Preventing Suicide by Reaching Out

If you’re concerned about a friend or loved one, it’s vital to reach out and offer support. Doing so is a powerful antidote to suicidal thoughts and feelings.

Preventing suicide is a collaborative effort that involves everyone. It begins with identifying people at risk and connecting them to care.

Identifying People at Risk

People who have a history of mental health disorders, including depression and anxiety, are at a higher risk for suicidal thoughts and behavior. They are also more likely to have attempted or completed suicide.

A family history of suicide is another factor that can increase the risk of suicide. Those who have experienced sexual abuse, physical or emotional abuse are also at increased risk.

Identifying and connecting people who are at risk to help is essential for suicide prevention. It includes teaching patients to recognize when they are at risk and helping them find resources and supportive relationships that promote social connectedness.

Detecting those at high risk for suicide requires a broad-based approach that involves all members of a hospital or health system. This includes screening for suicide risk in emergency departments, inpatient behavioral health units, primary care offices and specialty clinics. It also requires a robust referral process that includes a suicide risk assessment when a patient is admitted due to suicidal symptoms.

Providing Supportive Relationships and Community Connectedness

People are more likely to be healthy and thrive when they have strong, trusting relationships and social networks. These connections allow us to share our thoughts, feelings, and concerns with others, which helps us cope with stress and anxiety.

Supportive relationships can be provided by a variety of methods, including through support groups, community resources and mental health services. Helping people develop resilience – the ability to cope with adversity and adapt to change – is another protective factor against suicide risk.

Resilience-building skills can be learned and practiced in a variety of ways, such as by developing skills training, mobile apps, or self-help materials. Using these tools can help people build a positive self-concept and a belief that they are capable of overcoming challenges.

While preventing suicide is difficult, it’s a crucial public health issue. By providing supportive relationships, talking about suicide, reducing access to lethal means of suicide and following up with loved ones, people can make the choice to live life fully.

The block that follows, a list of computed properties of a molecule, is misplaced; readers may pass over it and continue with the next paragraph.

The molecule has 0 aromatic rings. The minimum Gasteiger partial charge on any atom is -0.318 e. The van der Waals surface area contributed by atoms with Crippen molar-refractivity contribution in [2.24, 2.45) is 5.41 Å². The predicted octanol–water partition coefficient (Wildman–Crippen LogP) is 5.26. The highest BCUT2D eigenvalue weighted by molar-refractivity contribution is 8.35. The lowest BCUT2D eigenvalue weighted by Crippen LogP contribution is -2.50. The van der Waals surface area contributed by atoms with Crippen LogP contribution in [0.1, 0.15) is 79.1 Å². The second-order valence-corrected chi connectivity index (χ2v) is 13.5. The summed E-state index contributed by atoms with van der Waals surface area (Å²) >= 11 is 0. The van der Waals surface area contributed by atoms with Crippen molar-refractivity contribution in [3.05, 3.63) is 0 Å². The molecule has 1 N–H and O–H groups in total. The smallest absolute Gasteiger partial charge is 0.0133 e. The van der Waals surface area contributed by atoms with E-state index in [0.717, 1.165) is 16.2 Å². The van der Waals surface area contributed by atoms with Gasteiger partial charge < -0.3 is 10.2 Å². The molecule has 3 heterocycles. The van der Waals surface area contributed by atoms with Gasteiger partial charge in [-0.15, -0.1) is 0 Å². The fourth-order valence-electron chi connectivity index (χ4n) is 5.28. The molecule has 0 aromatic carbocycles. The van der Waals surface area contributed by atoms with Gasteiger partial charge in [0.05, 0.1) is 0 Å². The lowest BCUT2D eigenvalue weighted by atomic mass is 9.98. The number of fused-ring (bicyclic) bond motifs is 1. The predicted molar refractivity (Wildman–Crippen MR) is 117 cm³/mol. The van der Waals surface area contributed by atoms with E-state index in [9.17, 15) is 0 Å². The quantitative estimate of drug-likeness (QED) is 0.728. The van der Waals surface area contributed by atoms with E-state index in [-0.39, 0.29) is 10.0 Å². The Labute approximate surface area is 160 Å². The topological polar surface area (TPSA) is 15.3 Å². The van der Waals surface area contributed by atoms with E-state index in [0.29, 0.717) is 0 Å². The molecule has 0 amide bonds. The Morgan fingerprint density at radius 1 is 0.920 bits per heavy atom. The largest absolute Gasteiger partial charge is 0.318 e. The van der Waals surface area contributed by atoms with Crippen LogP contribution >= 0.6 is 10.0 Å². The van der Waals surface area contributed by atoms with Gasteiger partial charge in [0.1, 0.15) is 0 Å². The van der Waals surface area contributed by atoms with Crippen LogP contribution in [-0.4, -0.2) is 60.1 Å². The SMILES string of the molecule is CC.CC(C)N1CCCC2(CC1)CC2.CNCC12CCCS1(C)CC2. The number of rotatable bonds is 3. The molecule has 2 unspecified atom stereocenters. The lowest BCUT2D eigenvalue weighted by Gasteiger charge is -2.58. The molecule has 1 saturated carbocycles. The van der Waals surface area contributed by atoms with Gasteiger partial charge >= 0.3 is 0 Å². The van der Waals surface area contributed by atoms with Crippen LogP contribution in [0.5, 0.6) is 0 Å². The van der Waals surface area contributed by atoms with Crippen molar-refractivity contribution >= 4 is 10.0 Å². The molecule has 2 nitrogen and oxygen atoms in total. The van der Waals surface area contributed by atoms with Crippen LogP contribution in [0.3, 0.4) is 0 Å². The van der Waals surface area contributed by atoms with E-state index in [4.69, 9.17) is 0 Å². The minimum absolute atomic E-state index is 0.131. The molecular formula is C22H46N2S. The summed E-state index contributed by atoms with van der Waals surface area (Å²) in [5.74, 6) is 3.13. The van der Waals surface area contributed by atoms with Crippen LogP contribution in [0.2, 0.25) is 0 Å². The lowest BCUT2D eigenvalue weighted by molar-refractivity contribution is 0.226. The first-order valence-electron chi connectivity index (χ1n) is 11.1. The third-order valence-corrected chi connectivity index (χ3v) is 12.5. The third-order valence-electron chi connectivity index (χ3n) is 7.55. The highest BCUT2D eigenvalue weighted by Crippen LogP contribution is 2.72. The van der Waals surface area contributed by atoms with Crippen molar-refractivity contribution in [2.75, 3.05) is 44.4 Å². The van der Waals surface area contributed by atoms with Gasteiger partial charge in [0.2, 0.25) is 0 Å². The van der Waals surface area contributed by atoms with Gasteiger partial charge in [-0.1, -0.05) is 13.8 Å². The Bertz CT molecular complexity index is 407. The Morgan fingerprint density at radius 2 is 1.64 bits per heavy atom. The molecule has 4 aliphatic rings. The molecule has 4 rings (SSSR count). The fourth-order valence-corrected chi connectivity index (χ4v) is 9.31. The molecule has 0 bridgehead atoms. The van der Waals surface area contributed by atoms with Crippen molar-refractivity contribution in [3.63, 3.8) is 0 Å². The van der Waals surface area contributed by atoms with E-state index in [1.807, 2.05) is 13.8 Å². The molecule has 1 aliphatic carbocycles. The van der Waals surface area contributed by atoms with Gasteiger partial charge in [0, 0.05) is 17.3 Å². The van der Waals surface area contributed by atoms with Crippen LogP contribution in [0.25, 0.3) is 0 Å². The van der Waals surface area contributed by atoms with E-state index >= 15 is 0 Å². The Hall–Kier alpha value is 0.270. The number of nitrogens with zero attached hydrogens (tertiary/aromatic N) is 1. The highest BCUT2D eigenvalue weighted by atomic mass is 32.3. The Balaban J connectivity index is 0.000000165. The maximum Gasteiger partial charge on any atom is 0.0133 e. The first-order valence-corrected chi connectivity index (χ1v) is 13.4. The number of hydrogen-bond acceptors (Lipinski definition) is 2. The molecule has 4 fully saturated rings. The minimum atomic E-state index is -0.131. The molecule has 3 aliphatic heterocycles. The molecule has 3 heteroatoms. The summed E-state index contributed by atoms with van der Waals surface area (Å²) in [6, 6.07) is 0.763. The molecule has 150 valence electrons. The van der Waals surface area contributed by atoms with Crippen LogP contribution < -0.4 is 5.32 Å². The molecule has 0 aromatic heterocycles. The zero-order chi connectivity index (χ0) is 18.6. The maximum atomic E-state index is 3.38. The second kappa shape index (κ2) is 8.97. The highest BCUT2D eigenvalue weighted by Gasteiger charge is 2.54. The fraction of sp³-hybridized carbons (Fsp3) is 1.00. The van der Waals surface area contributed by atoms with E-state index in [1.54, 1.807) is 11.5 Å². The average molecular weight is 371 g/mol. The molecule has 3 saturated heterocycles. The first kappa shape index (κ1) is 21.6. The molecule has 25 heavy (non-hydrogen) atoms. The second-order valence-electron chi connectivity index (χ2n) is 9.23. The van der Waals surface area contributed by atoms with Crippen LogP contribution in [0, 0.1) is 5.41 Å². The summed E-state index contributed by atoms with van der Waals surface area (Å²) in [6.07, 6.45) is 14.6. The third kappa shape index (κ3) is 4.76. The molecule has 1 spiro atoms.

Detecting Mental Illness or Substance Misuse

Mental illness and substance use are both health conditions that can cause distress and problems functioning in social, work or family activities. These disorders are treatable, but they can also be preventable.

People who experience a mental health condition and are using drugs or alcohol in ways that cause harm are at risk of suicide. If you are concerned that someone you know may be struggling with a mental health and substance use disorder, seek help.

You should pay special attention to any signs of uncharacteristic anger, anxiety or irritability or other strong emotions. This can be a red flag for a mental health issue, particularly if it’s causing your loved one to cancel or avoid normal social activities or standard communication.

Many people diagnosed with a mental health disorder also have a substance use problem. They often have a tolerance to the drug or alcohol they are using, meaning they need larger amounts of the substance to feel its effects.

Providing Access to Treatment

In all health care settings, a suicide-risk-screening and referral protocol should be in place for patients with suicidal thoughts or behaviors. It should include active engagement, safety planning, lethal means reduction, direct treatment of suicidality and ongoing supportive contacts to prevent relapse or a return to risk.

Behavioral health clinicians need to be better trained in the assessment and treatment of suicidal individuals. 16 Increasing access to mental health services, including increased availability of mental health parity laws, has been shown to reduce rates of suicide.

While best practices emphasize that safety planning is most effective when it’s part of a larger treatment plan, it can be beneficial to ensure that individuals who decline outpatient care have a safety plan to use if they become suicidal or are in danger of harming themselves. Using telepsychiatry to facilitate this access can be an effective strategy.